What is reverse race discrimination?

The most common cases of race discrimination in the workplace involve discrimination against minorities—for example, an employee being fired because he is black. However, are there cases where an employee is discriminated against for being white? Is that type of discrimination prohibited?

In Texas, the default rule is that an employer can fire an employee at any time for any reason. This is called employment-at-will. However, certain federal and state statutes place limitations on the employment-at-will doctrine by prohibiting employment discrimination, preventing employers from basing their employment decisions—hiring, firing, promoting, and paying—on an employee belonging to a protected class.

Under Title VII of the Civil Rights Act, race is a protected class. Under that Act, an employee is protected from employment discrimination because of his race. Title VII is not limited to discrimination against minorities—discrimination against a white employee is still discrimination based on race.

Discrimination against a majority race is often called reverse race discrimination. While, technically, reverse race discrimination is the exact same as race discrimination, it is thought of as “reverse” discrimination because most discrimination cases involve minorities as the victims of the discrimination based on race. In fact, less than two percent of the cases before the Equal Employment Opportunity Commission involve discrimination against white employees.

Allegations of reverse race discrimination commonly arise in light of affirmative action plans. While Title VII was designed to prevent all race discrimination, affirmative action plans are plans or policies that favor minorities—they are goals and measures of equality in the workplace. However, race quotas are illegal and prohibited by Title VII. An affirmative action plan might be designed to attract more minority workers or level the playing field among all employees.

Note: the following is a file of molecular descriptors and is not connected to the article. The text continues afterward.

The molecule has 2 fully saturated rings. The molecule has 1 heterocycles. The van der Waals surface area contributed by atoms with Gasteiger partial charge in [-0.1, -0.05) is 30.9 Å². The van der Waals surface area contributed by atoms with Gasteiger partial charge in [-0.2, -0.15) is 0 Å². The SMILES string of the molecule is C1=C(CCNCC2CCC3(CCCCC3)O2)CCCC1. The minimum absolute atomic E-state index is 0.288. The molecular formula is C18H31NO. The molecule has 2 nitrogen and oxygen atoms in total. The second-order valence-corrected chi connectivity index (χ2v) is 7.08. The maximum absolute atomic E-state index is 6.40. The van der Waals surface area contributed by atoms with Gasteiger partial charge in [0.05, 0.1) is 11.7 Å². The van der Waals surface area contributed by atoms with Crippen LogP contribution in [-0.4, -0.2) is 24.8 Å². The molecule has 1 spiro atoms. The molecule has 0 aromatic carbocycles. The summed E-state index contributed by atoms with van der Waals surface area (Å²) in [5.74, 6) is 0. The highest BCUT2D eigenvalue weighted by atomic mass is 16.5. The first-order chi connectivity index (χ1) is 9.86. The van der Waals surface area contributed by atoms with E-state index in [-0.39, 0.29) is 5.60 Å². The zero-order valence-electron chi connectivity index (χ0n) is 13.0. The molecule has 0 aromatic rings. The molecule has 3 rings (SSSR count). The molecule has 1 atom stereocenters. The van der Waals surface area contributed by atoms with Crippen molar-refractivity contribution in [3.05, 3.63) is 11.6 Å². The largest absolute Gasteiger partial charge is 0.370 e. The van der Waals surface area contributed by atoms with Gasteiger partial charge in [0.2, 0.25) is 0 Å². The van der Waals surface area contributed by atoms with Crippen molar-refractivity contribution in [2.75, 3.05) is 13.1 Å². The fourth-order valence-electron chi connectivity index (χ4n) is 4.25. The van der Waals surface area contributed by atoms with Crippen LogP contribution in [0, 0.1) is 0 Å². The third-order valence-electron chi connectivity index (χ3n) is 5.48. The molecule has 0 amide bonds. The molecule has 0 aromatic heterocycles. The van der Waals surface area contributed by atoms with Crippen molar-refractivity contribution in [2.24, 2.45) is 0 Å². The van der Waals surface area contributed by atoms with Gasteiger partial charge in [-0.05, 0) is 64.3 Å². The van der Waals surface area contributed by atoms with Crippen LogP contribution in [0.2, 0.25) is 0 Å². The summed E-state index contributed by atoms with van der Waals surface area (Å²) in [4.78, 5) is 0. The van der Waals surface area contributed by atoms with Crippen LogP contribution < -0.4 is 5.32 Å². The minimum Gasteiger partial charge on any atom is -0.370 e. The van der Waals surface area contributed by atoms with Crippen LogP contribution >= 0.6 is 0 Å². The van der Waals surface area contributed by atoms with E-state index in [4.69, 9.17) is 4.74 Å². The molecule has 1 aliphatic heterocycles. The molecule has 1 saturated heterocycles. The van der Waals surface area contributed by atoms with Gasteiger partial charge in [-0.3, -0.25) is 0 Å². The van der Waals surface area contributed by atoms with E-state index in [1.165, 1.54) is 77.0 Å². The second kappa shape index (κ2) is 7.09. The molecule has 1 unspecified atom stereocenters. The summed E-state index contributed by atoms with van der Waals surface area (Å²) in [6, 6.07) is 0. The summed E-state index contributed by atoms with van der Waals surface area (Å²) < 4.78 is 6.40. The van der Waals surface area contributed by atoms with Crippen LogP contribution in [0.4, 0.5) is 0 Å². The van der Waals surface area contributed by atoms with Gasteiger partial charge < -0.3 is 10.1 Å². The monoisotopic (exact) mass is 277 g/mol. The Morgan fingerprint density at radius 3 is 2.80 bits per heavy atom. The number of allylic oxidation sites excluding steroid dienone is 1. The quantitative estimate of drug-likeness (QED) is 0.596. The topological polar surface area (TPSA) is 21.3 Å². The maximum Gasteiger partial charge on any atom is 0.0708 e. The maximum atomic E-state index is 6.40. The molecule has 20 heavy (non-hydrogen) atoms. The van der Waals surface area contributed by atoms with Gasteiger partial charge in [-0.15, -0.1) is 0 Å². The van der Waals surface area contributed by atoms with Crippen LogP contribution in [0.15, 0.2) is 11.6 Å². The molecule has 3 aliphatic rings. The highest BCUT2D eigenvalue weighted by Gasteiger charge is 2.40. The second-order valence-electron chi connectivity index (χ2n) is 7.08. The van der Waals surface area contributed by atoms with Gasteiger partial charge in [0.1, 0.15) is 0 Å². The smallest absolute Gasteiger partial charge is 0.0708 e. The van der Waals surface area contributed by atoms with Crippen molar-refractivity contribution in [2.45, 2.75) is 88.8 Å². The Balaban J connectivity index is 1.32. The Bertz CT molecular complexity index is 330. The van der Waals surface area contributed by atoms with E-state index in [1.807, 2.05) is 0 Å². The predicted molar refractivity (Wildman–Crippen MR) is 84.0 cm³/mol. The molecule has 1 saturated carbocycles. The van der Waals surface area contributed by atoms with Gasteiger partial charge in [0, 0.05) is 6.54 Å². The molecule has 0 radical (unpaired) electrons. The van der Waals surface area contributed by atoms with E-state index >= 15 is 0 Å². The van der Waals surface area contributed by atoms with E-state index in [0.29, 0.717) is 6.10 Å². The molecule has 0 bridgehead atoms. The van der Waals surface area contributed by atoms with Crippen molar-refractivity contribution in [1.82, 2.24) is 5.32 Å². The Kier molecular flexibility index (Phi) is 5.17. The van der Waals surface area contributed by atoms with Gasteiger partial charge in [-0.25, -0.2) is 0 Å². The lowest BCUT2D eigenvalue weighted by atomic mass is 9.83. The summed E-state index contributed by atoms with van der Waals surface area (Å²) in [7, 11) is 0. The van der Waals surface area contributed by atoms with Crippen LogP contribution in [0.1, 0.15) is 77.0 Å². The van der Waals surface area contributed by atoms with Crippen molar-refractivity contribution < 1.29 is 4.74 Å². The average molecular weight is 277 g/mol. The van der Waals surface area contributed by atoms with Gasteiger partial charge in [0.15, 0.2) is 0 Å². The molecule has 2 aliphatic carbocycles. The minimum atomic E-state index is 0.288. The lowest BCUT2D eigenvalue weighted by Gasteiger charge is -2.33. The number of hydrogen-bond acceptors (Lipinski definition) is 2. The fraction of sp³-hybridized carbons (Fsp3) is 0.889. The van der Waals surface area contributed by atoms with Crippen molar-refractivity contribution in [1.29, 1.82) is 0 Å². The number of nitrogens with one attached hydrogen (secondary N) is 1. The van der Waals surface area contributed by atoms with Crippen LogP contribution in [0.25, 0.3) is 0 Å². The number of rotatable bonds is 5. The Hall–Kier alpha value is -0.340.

For example, in United Steelworkers of America v. Weber, the Supreme Court of the United States upheld an employer’s voluntary affirmative action plan that was designed to make black employees comprise one-half of an on-the-job training program. A white worker who had been passed over for the training program in favor a less senior black employee sued the employer claiming that the affirmative action plan was race discrimination under Title VII. The Court found that the employer’s voluntary affirmative action plan—as opposed to a race quota—was not forbidden by Title VII.

The main argument against affirmative action plans is that Title VII should be applied equally to all races. However, those in favor of affirmative action plans argue that Title VII is meant to protect and promote mainly minorities, and affirmative action plans effectively carry out that goal.

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